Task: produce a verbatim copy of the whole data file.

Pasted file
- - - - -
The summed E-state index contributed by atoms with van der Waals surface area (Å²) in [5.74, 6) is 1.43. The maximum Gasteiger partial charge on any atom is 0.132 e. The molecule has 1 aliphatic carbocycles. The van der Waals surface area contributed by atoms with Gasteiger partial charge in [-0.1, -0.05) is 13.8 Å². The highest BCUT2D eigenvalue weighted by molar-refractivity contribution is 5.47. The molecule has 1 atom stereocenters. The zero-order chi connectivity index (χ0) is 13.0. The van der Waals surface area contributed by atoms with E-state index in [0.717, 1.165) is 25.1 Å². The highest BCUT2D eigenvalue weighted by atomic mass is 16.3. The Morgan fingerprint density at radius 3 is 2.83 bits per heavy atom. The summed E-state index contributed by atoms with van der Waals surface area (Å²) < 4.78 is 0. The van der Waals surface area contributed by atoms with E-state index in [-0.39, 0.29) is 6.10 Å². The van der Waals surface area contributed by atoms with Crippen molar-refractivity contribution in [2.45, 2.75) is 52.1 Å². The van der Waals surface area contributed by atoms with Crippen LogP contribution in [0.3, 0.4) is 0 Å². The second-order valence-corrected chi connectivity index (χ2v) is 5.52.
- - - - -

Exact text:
The summed E-state index contributed by atoms with van der Waals surface area (Å²) in [5.74, 6) is 1.43. The maximum Gasteiger partial charge on any atom is 0.132 e. The molecule has 1 aliphatic carbocycles. The van der Waals surface area contributed by atoms with Gasteiger partial charge in [-0.1, -0.05) is 13.8 Å². The highest BCUT2D eigenvalue weighted by molar-refractivity contribution is 5.47. The molecule has 1 atom stereocenters. The zero-order chi connectivity index (χ0) is 13.0. The van der Waals surface area contributed by atoms with E-state index in [0.717, 1.165) is 25.1 Å². The highest BCUT2D eigenvalue weighted by atomic mass is 16.3. The Morgan fingerprint density at radius 3 is 2.83 bits per heavy atom. The summed E-state index contributed by atoms with van der Waals surface area (Å²) < 4.78 is 0. The van der Waals surface area contributed by atoms with E-state index in [-0.39, 0.29) is 6.10 Å². The van der Waals surface area contributed by atoms with Crippen molar-refractivity contribution in [2.45, 2.75) is 52.1 Å². The van der Waals surface area contributed by atoms with Crippen LogP contribution in [0.3, 0.4) is 0 Å². The second-order valence-corrected chi connectivity index (χ2v) is 5.52.